It is a matter of common knowledge that the primary, if not sole, purpose of such a dam is to impound waters at times of unusual runoff and to draw them off for the use of mills during periods of subnormal flow. Equalization of flow to enable mill-wheels to turn in summer and autumn, when nature might leave them idle, is well recognized to be useful to manufactures and indirectly for the benefit of the public as a whole.
The object in this instance seems not to have been otherwise. The user has been consistent with that intention except at such times as the plaintiff has not needed the power. The dam has a gate, and the successive owners have controlled the gate for the purpose of letting water down to their mill-privileges below, where another dam holds back the immediate mill-pond. Prior to 1905 the power was used to run two plants, a grist mill and a woodworking mill. In that year the grist mill was discontinued, but the woodworking mill was run by water until 1925, since when it has been operated by a gasoline engine. The bulkhead and waterwheel at the lower dam have now rotted, and there has been no water in the lower pond since about 1928. Before the mill can be operated again by water power, there must be a new lower dam, penstock and wheel. Prior to 1918 the plaintiff and his predecessors drew water through the outlet dam as needed. The summer use generally reduced the water of the lake gradually to its natural level. From the middle of June flats began to be exposed, as well as an island in the middle of the lake. As the water receded, abutting owners who used their lands for pasturage, extended their fences over the exposed shore to the water-line. At low draft, the Boody Flat of about three acres in area, extending some four hundred feet, exposed soft mud. The water remained at this low level until raised by a heavy rainfall.
From 1918 to 1925 the plaintiff regularly drew water, but the level of the lake remained at or near maximum. Since then he has drawn no water for use at his mill. In 1930 the outlet dam needed repairs, and in August of that year the plaintiff drew the water down to the natural level and started his repairs. Abutting owners, among them the defendants, sought by bill in equity a decree ordering the plaintiff to close the outlet and restraining him from lowering the waters. Upon the plaintiff's agreement to build a "permanent cement dam" to the height of the old, the injunction proceedings were dropped, but with the threat that if the level was again reduced, further proceedings would be brought. In the face of this threat, the plaintiff sought definition of his rights.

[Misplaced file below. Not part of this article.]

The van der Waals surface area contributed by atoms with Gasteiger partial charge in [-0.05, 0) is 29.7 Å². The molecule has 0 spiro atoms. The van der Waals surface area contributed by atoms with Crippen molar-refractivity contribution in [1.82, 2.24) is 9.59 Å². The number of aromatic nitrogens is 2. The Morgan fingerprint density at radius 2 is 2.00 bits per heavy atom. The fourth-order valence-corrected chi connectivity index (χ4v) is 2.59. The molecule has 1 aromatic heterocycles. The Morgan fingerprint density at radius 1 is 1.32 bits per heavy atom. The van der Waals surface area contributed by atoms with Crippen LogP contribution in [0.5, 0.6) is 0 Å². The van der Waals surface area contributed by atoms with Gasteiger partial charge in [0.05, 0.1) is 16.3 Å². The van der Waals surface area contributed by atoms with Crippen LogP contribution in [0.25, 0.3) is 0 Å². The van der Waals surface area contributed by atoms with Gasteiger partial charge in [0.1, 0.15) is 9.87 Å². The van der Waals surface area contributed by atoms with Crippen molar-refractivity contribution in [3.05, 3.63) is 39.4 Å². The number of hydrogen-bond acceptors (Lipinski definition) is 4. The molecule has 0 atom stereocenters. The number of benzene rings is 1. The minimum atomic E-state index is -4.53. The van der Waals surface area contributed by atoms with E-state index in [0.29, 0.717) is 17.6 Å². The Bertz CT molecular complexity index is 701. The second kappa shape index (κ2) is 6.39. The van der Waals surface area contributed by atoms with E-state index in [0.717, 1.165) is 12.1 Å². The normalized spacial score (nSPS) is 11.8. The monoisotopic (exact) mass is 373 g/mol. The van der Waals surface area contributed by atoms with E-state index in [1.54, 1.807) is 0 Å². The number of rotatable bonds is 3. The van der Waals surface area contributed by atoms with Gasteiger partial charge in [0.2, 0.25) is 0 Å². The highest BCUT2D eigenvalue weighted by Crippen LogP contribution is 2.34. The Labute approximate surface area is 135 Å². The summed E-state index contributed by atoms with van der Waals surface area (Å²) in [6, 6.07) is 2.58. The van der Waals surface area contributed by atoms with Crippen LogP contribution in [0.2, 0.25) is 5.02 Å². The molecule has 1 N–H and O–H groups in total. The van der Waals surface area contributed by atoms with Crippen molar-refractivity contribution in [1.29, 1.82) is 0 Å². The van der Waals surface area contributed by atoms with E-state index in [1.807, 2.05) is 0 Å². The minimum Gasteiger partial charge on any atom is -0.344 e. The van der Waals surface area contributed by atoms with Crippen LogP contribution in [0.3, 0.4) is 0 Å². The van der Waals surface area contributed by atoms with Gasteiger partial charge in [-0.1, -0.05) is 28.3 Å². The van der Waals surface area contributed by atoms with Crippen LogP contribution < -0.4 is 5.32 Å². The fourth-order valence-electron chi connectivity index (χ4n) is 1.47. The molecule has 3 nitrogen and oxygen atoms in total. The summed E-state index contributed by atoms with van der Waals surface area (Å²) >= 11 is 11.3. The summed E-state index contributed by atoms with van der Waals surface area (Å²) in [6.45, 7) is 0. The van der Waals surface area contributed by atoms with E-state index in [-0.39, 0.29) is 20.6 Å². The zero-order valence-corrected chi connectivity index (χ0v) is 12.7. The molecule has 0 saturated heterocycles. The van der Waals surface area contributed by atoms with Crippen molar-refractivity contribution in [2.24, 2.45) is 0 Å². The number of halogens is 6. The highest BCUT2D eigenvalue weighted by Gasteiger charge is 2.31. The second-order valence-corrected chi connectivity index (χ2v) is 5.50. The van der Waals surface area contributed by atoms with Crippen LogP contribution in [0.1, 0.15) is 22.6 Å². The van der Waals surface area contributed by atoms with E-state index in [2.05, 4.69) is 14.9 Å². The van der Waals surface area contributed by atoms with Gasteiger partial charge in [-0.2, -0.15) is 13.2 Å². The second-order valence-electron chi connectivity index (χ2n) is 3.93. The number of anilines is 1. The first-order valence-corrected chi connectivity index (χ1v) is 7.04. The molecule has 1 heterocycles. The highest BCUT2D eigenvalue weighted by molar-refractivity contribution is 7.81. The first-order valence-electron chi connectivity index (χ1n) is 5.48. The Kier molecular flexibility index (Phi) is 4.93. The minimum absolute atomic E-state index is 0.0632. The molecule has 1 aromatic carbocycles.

The plaintiff at first contended that the defendants have no right to control his drawing at will from the reservoir, but has altered his ground in some degree. At present his contention is that the defendants may not interfere with his use of the reservoir by a reasonable drawing between the artificial and natural levels. The defendants claim to have the right to restrain him from regulating the flow by means of the gate in the dam, which would leave the plaintiff only a reasonable use of the natural flow from an artificially enlarged permanent great pond.
The issue is therefore confined to the use by the plaintiff of the excess storage created by his dam. There is no contention that the dam is a nuisance that should be abated. On the contrary the defendants claim in effect that the plaintiff must maintain the dam at his own expense for their sole benefit, and that he shall be deprived without compensation of the beneficial use of his property and be at the cost of maintaining it. They do not so state their contention, but that is their real meaning. So restated, and we think correctly, their position becomes so doubtful that it can be sustained only upon clear grounds of reasoning.
The defendants do not attack the right of the plaintiff and his predecessors to raise and maintain a dam. If that is a wrong done to their rights, they do not choose to have the wrong abated, but rather to have a wrong perpetuated because incidentally to its use they have derived at certain seasons benefits to themselves from the increased level of the reservoir, benefits which they now insist are rights of their own which they may exercise permanently at all seasons. In other words, they claim rights to enjoy permanently the artificial level of the pond, and not merely at such times as the reasonable demands of the plaintiff do not require the water to be drawn below that level.
The common law of New Hampshire with regard to rights in great ponds of ten acres or more (Dolbeer v. Company, 72 N.H. 562) is not the common law in England. The lord of the manor might exclude all others from a great pond entirely surrounded by the manor. But the immigrants to New Hampshire "brought, not the whole body of written and unwritten laws under which they had enjoyed rights and suffered wrongs, but only such as were suited to their condition and wants, consistent with their new state of society, and conformable to the institutions they intended to establish, and the general course of policy they intended to pursue." Concord Mfg. Co. v. Robertson, 66 N.H. 1, 7.
In this state any member of the public may exercise a common-law right to boat, bathe, fish, fowl, skate and cut ice in and on its public waters. Whether or not this right is limited to ponds to which access may be had without trespass need not be decided in this case, since it appears that the public from time immemorial has had two approaches to the pond. Some technical theory of title has been found convenient to support this common right. The one adopted is that the king at first had the legal title to all the land, whether dry or covered with water, but that his ownership of the soil of great ponds was held subject to the public rights named. At the Revolution the state succeeded to the legal title of the king. Neither the king nor the state, when granting title to private proprietors of estates or towns, parted with the soil of great ponds. The public rights to use the waters are inalienable except by legislative grant. Littoral owners have title only to the natural high-water mark of such ponds and have no interest at all in its bed.